The mass balance distribution of the radiolabeled test substance in various tissue samples in rats from the application site, excreta, and the body is determined at specific times following dermal dosing. The results are reported as the rate, amount, or percentage of skin absorption of the test material. The full details of the animal procedure can be found in the guidelines and guidance documents (OECD, 2004a; OECD, 2004b; OECD, 2011). The dermal penetration of substances through rat skin is known to over-estimate human absorption (WHO, 2006). This is not surprising due to the very different morphologic characteristics of the skin between rats and humans. However, the rat in vivo test method is considered to be of some value due to the “generation of systemic kinetic and metabolic information” that may relate to man (OECD, 2004a).

The Non-Animal Test (OECD 428)

In vitro methods to determine dermal absorption are described in OECD TG 428, Skin Absorption: In Vitro Method (OECD, 2004c, adopted April 13, 2004). The in vitro method is based on the permeability of a test substance from its formulation applied as a finite dose across human or animal skin preparations. Additional guidance for industry-specific sectors is also now available (SCCS, 2010; EFSA, 2012). In modern day protocols the skin sample is dermatomed to a specific thickness and mounted in a static or flow-through glass diffusion chamber (Heylings, 2014; WHO, 2006; OECD, 2011). This is described in more detail below.

Historical Aspects of the In Vitro Guideline Development

Dermal penetration studies using in vitro skin preparations from animals and man were introduced into the regulatory arena in the early 1990s (ECETOC, 1993). They were not subject to a formal validation program, as would occur with a new “alternative” method in modern day method assessment. However, a number of industries had their own in-house validation data often involving human volunteer studies and human skin in vitro. Many publications were emerging as to the value of the alternative approach in this area of toxicology (Scott and Ramsey, 1987; Ramsey et al., 1994). In 1994, ECVAM brought together an international expert group from academia and the pesticide, cosmetic, industrial chemical, and pharmaceutical industries to review the area of percutaneous absorption and to formulate an outline protocol that could be used for the assessment of dermal absorption. This ECVAM Workshop agreed an approach that included a non-animal method for the assessment of dermal absorption (Howes et al., 1996). Almost another decade passed with a number of meetings and conferences driven largely by a toxicology sub-group of the European Crop Protection Association (ECPA), which focused on the issue of stand-alone in vitro methodology and test guideline development. Finally, under the mutual acceptance of data, separate test guidelines for the assessment of dermal absorption in vivo (OECD TG 427) and in vitro (OECD TG 428) were formally agreed by the Member States of OECD and published in 2004.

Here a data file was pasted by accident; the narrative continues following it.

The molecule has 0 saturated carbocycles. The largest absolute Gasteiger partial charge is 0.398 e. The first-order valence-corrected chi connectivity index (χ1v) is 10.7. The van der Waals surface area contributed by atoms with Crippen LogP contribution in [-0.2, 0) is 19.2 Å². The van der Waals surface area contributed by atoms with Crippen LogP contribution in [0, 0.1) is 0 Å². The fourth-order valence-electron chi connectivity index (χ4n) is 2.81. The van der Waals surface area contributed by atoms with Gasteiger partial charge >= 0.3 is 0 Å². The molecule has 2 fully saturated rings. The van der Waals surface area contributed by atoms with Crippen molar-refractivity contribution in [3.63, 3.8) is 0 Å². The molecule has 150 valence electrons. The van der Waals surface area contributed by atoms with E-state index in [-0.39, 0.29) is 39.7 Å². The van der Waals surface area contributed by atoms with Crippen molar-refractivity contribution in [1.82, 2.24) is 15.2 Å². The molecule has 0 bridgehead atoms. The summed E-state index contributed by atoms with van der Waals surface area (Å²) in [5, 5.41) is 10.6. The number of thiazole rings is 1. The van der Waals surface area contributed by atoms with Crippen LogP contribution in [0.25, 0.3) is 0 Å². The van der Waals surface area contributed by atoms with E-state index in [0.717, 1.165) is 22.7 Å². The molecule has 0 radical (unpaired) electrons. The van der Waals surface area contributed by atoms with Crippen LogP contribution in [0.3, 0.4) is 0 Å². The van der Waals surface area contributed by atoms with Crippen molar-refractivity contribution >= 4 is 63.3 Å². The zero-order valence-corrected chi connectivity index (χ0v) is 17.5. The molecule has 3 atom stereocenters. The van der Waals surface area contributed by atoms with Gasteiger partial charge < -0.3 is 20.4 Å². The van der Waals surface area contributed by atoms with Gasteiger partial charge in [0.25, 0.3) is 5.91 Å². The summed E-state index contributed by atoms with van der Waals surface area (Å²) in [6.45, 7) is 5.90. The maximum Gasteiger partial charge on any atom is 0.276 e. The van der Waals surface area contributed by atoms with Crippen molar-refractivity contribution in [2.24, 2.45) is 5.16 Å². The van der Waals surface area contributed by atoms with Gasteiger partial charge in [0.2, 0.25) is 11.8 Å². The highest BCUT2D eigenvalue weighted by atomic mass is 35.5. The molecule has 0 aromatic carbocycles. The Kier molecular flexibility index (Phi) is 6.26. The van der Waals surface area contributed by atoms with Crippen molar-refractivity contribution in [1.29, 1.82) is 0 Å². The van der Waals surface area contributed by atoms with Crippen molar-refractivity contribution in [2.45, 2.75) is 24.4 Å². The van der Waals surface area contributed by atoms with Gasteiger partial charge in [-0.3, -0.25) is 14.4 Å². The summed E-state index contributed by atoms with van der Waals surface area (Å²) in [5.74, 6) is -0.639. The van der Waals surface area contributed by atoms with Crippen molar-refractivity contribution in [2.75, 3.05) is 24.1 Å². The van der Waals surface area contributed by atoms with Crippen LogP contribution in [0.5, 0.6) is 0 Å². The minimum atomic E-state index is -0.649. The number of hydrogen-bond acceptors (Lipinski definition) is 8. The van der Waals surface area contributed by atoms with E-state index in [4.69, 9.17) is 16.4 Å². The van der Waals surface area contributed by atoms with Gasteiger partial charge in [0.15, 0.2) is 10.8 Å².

The OECD Guidance Document for the Conduct of Skin Absorption Studies (2004a) states that “…skin absorption is primarily a passive process and studies undertaken using appropriate in vitro experimental conditions have produced data for a wide range of chemicals that demonstrate the usefulness of this method. Such methods have found use in, for example, comparing delivery of chemicals into and through skin from different formulations and can also provide useful models for the assessment of risk due to percutaneous absorption in humans.”

Although non-animal methods for dermal penetration have not been formally validated, the in vitro methods described by OECD TG 428 have been accepted by EU authorities for many years. The use of the non-animal method for dermal absorption by North American Agencies was an area of significant debate during the development of the OECD test guidelines during the late 1990s. US EPA and the Health Canada Pest Management Regulatory Agency (PMRA) were the most reluctant to formally acknowledge acceptance of the in vitro percutaneous penetration methods. However, these Agencies do now accept in vitro data providing it is conducted according to OECD TG 428, but only as a refinement of risk assessments for pesticides using the “triple pack approach” (NAFTA, 2008). Therefore, rat in vivo studies are still required by North American Agencies in 2015 for the registration of pesticide-containing products.